B. One-Semester course: All chapters and a choice of problem sets from the WWW site for hands-on experience. In the case of a course with laboratory, only Chapters 1 through 11.

C. One-Quarter/Semester Elective course: Follows A or B. It also covers Chapters 12 through 15, and VHDL sections in all chapters. May include supplemental topics from the WWW site. Design project.

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- Instructor's Manual containing solutions to all the exercises, as well as sample tests with answers, available from the publisher.- VHDL lab projects

- Lecture viewgraphs (in Postscript and PDF form), available from this WWW site, containing lecture material used at UCLA.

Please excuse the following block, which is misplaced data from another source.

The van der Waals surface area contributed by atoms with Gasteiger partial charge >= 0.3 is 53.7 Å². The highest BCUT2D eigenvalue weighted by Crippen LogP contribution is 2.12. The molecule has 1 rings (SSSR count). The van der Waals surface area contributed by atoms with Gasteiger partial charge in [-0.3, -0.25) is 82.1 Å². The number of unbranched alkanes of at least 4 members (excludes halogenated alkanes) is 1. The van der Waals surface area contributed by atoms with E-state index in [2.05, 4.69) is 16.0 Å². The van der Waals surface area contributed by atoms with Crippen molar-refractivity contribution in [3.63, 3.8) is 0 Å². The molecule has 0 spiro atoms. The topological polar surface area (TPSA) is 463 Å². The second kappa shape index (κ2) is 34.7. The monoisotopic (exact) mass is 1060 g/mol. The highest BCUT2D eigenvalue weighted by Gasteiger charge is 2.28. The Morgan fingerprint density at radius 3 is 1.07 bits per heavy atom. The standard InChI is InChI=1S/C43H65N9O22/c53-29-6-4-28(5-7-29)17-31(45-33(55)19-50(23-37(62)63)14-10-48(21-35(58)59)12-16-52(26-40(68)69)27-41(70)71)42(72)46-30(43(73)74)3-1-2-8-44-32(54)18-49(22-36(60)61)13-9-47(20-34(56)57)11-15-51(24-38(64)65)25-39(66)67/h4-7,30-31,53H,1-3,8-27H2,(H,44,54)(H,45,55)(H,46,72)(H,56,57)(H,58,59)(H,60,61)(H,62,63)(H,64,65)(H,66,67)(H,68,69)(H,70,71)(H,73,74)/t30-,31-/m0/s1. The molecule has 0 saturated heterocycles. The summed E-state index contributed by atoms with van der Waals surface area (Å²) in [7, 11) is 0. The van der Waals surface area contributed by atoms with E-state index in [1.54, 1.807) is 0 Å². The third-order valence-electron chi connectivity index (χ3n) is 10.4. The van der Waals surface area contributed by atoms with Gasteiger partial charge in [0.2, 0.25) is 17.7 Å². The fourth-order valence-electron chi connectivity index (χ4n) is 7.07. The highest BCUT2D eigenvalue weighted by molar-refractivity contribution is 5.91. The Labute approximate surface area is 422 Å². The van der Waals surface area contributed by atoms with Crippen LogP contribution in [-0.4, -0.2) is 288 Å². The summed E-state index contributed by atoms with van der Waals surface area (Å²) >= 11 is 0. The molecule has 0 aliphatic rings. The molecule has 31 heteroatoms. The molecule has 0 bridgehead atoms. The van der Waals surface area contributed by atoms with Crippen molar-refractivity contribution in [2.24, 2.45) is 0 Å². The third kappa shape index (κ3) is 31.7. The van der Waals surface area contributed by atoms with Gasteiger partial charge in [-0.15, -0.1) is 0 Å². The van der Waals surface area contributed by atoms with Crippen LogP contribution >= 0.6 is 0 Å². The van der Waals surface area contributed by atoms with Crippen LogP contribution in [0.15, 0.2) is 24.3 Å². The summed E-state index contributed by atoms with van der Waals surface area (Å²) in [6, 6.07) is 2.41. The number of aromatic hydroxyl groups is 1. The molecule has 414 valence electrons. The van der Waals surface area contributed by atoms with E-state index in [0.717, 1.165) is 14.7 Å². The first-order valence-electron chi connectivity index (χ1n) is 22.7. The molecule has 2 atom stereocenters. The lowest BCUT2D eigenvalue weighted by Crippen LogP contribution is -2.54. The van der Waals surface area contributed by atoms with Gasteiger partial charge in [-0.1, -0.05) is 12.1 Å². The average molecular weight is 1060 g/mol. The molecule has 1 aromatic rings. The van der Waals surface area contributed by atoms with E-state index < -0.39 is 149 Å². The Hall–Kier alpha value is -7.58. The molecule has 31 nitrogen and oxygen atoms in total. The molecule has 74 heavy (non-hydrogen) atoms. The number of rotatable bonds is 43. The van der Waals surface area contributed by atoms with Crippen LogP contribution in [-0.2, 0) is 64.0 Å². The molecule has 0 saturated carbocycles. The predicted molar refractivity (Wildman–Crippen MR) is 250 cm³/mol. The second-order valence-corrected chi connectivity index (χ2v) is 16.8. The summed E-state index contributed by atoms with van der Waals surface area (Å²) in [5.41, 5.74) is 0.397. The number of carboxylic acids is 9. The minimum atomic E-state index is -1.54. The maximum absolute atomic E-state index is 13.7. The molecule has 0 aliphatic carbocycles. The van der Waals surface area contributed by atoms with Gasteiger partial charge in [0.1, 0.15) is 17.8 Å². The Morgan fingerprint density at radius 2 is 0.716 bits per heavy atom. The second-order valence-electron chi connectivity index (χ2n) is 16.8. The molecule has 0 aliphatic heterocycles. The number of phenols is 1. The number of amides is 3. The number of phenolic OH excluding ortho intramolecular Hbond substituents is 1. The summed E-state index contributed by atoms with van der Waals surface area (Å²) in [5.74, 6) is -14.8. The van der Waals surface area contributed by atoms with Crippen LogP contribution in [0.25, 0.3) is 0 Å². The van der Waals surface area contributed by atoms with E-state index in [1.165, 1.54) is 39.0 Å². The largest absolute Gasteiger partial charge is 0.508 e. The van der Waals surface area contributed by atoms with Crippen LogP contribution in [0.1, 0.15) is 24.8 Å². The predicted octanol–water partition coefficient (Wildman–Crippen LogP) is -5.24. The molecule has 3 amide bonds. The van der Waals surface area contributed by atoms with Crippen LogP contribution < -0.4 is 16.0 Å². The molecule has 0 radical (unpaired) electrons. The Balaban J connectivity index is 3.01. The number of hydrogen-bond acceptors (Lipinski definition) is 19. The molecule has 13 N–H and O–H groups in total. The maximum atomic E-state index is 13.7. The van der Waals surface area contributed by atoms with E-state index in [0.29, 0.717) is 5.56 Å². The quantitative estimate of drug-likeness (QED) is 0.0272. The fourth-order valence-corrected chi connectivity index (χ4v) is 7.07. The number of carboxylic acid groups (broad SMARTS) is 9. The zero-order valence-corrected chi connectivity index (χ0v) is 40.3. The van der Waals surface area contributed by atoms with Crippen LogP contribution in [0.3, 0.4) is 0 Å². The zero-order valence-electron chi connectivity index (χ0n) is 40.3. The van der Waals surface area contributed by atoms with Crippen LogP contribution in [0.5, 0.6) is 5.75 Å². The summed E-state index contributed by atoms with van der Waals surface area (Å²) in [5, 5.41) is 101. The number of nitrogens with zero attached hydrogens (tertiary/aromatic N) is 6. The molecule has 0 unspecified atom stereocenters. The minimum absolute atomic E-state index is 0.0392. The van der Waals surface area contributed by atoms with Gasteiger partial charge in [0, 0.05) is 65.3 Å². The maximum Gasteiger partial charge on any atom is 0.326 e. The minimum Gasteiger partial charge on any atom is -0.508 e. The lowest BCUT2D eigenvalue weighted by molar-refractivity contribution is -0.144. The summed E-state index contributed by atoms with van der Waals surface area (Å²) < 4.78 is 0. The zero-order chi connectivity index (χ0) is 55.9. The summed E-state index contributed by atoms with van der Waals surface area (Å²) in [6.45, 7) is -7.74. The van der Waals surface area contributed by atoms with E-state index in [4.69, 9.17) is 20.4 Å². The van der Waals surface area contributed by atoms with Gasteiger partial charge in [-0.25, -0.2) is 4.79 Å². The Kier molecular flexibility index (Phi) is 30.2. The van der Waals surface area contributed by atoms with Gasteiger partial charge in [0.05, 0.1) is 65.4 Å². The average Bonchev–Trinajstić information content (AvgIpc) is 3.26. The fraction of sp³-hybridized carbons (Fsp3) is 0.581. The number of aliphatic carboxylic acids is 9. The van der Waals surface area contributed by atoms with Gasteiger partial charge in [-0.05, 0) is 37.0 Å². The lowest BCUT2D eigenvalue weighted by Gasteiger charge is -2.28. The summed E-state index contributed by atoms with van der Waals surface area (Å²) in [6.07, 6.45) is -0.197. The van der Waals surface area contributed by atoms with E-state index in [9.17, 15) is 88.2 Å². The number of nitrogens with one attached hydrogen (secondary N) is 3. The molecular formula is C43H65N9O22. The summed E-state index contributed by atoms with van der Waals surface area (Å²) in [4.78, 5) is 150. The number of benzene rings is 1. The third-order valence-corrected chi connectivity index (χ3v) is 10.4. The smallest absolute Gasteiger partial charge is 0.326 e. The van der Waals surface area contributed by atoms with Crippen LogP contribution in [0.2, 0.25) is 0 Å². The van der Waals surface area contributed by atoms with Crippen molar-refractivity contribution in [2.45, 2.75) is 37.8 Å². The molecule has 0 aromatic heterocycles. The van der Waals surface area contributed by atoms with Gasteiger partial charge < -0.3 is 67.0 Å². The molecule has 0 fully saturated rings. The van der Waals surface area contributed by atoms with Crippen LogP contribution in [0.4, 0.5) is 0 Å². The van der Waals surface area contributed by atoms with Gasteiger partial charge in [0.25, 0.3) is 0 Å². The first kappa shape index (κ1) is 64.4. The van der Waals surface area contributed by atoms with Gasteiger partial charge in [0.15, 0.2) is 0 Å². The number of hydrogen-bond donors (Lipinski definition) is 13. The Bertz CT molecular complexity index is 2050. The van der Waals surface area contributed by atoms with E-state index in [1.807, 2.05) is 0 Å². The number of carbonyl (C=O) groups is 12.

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The book comes with a CD-ROM containing Altera's MAX+PLUS II software (student edition), a complete CAD environment for the design of digital systems. MAX+PLUS II includes tools for design and simulation of digital systems, ranging from schematic capture to synthesis based on hardware description languages (Altera HDL and VHDL). The CD-ROM has documentation describing the features and use of the various tools. The uVHDL source code of the examples used throughout the book is available on this site. Several of those examples use VHDL packages from the standard IEEE library (ieee.std_logic_1164), which are included in the MAX+PLUS II support libraries. It should be noted that some of the uVHDL examples in the book correspond to high-level behavioral descriptions using constructs that might not be allowed in a synthesis environment; consequently, those examples might not be accepted by the MAX+PLUS II VHDL compiler. This is the case, in particular, for some of the descriptions in the later chapters of the book.TOP